Jeb Bush, whose brother is an admitted alcoholic, is selling Jeb Bush flasks on a website.
Jeb Bush, whose brother is an admitted alcoholic, is selling Jeb Bush flasks on a website. Detail from MillennialsforJeb.com.

Everything is coming up Jeb Bush this morning. Since midnight, I've received three push notifications from the 2016 elections subcategory of my preferred breaking news app (which is named, aptly enough, Breaking News) about Bush. The first was an excerpt of a speech Bush was to give this morning, in which he insists that though he loves his father and his brother, he is his "own man" with his "own thinking" and his "own experiences." The second was an announcement that Bush is going to raise more than four million dollars at Chicago fundraisers this week. And the third was a link to live video of Bush's speech. This is a whole hell of a lot of Jeb Bush. What's going on?

Here's what's happening. Bush is trying to position himself as the only serious candidate in the 2016 primaries. This was always his plan, as a blowjobby Politico article also released today reveals. I expect that Bush is pushing up the timeline just a little bit, as Scott Walker is suddenly looking like a formidable candidate and a legitimate Bush alternative to conservatives. But Bush always wanted to dominate the money, the media, and the endorsements in this race, and today is just the beginning of a yearlong blitzkrieg planned by the Bush campaign.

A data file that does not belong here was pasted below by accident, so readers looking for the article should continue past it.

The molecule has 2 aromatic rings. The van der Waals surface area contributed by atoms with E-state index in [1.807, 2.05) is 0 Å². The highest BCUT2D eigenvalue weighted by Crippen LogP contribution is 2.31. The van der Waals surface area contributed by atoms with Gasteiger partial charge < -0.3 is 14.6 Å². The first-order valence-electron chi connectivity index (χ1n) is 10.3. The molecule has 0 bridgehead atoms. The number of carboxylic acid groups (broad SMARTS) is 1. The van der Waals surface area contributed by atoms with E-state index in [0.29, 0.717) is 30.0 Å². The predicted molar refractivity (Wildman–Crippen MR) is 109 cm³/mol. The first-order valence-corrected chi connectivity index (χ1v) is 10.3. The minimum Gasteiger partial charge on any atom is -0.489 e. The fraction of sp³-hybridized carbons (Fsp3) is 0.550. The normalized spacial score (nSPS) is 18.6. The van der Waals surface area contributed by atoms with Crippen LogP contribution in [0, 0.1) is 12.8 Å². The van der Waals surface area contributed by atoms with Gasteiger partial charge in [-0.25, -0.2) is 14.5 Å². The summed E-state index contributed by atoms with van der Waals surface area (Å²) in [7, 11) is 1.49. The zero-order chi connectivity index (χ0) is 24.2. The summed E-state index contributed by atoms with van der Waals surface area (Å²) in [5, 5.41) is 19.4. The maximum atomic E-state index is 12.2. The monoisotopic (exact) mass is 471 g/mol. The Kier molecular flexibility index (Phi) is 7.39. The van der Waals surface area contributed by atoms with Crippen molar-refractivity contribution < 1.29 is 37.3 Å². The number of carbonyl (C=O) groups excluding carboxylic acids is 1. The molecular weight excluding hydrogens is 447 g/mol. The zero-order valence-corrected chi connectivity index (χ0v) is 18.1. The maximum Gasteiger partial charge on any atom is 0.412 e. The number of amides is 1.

But while conservative sites are Hoovering up Bush's tough talk about being a different man from his daddy and his dumb little brother, he's quietly amassing a foreign policy team that looks exactly like the teams his father and his brother built while in the White House. Just look at this shit:


When it comes to saying one thing and doing another, the Bush campaign is already rivaling the 2012 Romney campaign. Consider, too, the website Millennials for Jeb, a terrible identity-politics marketing scheme that aims at millennial voters with all the grace and accuracy of a blunderbuss. The site claims to be the first step in "creating a grassroots coalition of Millennial voters joined together to support Jeb Bush's presidential candidacy... through social media and on college campuses." The site promises that Bush will "finally bring smart, bipartisan solutions to our problems," presumably because he's a compassionate conservative. The site also pays lip service to voter enrollment programs, which is pretty funny, considering the Republican party has been committed to stripping voters of their access to the polls. The best part is the shop, which sells Bush-themed products that the Bush campaign believes Millennials should like, such as flasks and semi-ironic T-shirts with cartoonish portraits of Bush with the word "Jeb." printed underneath.

Does the Bush campaign really believe they can win the hearts and minds of Millennials? Probably not. But they want Republicans and the media to think they believe they can win the hearts and minds of Millennials. So they build a website, and they spend a little bit of money to make it fancy. They point to the site as another example of how Bush is pushing boundaries, and they hope the media will take the bait and talk about Bush as a forward-thinking candidate who's breaking down conventional politics. The Bush campaign is pushing out a lie a minute today and hoping the American people will be too lazy to do a single fact-check. Let's hope they're wrong about that.